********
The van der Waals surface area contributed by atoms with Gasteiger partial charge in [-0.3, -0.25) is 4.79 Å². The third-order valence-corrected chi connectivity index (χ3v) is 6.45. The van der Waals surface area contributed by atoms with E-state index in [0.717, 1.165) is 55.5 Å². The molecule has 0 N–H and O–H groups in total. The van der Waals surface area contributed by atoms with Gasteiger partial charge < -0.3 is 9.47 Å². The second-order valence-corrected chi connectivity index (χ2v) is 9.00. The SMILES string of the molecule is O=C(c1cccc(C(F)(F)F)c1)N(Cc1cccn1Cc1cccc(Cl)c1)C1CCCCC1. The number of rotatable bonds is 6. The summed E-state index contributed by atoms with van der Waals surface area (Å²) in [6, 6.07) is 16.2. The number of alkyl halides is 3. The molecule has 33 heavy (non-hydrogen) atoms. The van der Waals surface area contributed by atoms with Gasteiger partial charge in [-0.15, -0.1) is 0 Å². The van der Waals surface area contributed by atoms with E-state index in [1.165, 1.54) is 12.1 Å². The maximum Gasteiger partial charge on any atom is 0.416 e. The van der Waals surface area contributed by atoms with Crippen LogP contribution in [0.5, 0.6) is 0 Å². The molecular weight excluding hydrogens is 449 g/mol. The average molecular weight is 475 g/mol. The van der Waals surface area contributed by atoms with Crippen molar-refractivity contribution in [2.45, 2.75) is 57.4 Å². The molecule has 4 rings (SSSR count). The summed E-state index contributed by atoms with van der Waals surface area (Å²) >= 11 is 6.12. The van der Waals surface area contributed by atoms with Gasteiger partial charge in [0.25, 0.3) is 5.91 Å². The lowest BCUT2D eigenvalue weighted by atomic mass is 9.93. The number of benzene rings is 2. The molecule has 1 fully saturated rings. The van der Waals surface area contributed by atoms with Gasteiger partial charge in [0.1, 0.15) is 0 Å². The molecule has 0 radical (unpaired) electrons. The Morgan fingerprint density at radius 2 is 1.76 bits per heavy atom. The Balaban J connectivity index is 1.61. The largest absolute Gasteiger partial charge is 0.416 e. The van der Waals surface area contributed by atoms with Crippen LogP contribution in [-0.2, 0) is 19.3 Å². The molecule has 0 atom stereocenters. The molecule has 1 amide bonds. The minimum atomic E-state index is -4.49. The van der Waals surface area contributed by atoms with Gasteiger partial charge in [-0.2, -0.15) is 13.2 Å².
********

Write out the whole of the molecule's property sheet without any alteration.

The van der Waals surface area contributed by atoms with Gasteiger partial charge in [-0.3, -0.25) is 4.79 Å². The third-order valence-corrected chi connectivity index (χ3v) is 6.45. The van der Waals surface area contributed by atoms with E-state index in [0.717, 1.165) is 55.5 Å². The molecule has 0 N–H and O–H groups in total. The van der Waals surface area contributed by atoms with Gasteiger partial charge < -0.3 is 9.47 Å². The second-order valence-corrected chi connectivity index (χ2v) is 9.00. The SMILES string of the molecule is O=C(c1cccc(C(F)(F)F)c1)N(Cc1cccn1Cc1cccc(Cl)c1)C1CCCCC1. The number of rotatable bonds is 6. The summed E-state index contributed by atoms with van der Waals surface area (Å²) in [6, 6.07) is 16.2. The number of alkyl halides is 3. The molecule has 33 heavy (non-hydrogen) atoms. The van der Waals surface area contributed by atoms with Gasteiger partial charge in [-0.15, -0.1) is 0 Å². The van der Waals surface area contributed by atoms with E-state index in [1.165, 1.54) is 12.1 Å². The maximum Gasteiger partial charge on any atom is 0.416 e. The van der Waals surface area contributed by atoms with Crippen LogP contribution in [0.5, 0.6) is 0 Å². The molecular weight excluding hydrogens is 449 g/mol. The average molecular weight is 475 g/mol. The van der Waals surface area contributed by atoms with Crippen molar-refractivity contribution in [2.45, 2.75) is 57.4 Å². The molecule has 4 rings (SSSR count). The summed E-state index contributed by atoms with van der Waals surface area (Å²) >= 11 is 6.12. The van der Waals surface area contributed by atoms with Gasteiger partial charge in [0.25, 0.3) is 5.91 Å². The lowest BCUT2D eigenvalue weighted by atomic mass is 9.93. The number of benzene rings is 2. The molecule has 1 fully saturated rings. The van der Waals surface area contributed by atoms with Gasteiger partial charge in [0.1, 0.15) is 0 Å². The molecule has 0 radical (unpaired) electrons. The Morgan fingerprint density at radius 2 is 1.76 bits per heavy atom. The Balaban J connectivity index is 1.61. The largest absolute Gasteiger partial charge is 0.416 e. The van der Waals surface area contributed by atoms with Crippen LogP contribution in [-0.2, 0) is 19.3 Å². The molecule has 0 atom stereocenters. The molecule has 1 amide bonds. The minimum atomic E-state index is -4.49. The van der Waals surface area contributed by atoms with Gasteiger partial charge in [-0.2, -0.15) is 13.2 Å².